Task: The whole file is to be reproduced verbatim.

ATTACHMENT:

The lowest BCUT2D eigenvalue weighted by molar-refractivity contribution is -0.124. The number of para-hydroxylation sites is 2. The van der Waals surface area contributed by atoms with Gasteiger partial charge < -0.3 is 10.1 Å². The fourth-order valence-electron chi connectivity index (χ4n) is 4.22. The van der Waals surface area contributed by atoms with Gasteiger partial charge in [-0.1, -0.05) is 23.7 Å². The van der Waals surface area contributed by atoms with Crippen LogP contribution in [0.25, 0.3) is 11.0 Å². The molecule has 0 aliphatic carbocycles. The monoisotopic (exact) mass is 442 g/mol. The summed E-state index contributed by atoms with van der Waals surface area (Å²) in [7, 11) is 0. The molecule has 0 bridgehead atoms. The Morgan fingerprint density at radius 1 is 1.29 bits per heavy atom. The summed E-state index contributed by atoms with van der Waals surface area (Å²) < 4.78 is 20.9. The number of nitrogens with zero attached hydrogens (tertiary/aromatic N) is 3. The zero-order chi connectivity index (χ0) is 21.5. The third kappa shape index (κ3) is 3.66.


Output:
The lowest BCUT2D eigenvalue weighted by molar-refractivity contribution is -0.124. The number of para-hydroxylation sites is 2. The van der Waals surface area contributed by atoms with Gasteiger partial charge < -0.3 is 10.1 Å². The fourth-order valence-electron chi connectivity index (χ4n) is 4.22. The van der Waals surface area contributed by atoms with Gasteiger partial charge in [-0.1, -0.05) is 23.7 Å². The van der Waals surface area contributed by atoms with Crippen LogP contribution in [0.25, 0.3) is 11.0 Å². The molecule has 0 aliphatic carbocycles. The monoisotopic (exact) mass is 442 g/mol. The summed E-state index contributed by atoms with van der Waals surface area (Å²) in [7, 11) is 0. The molecule has 0 bridgehead atoms. The Morgan fingerprint density at radius 1 is 1.29 bits per heavy atom. The summed E-state index contributed by atoms with van der Waals surface area (Å²) < 4.78 is 20.9. The number of nitrogens with zero attached hydrogens (tertiary/aromatic N) is 3. The zero-order chi connectivity index (χ0) is 21.5. The third kappa shape index (κ3) is 3.66.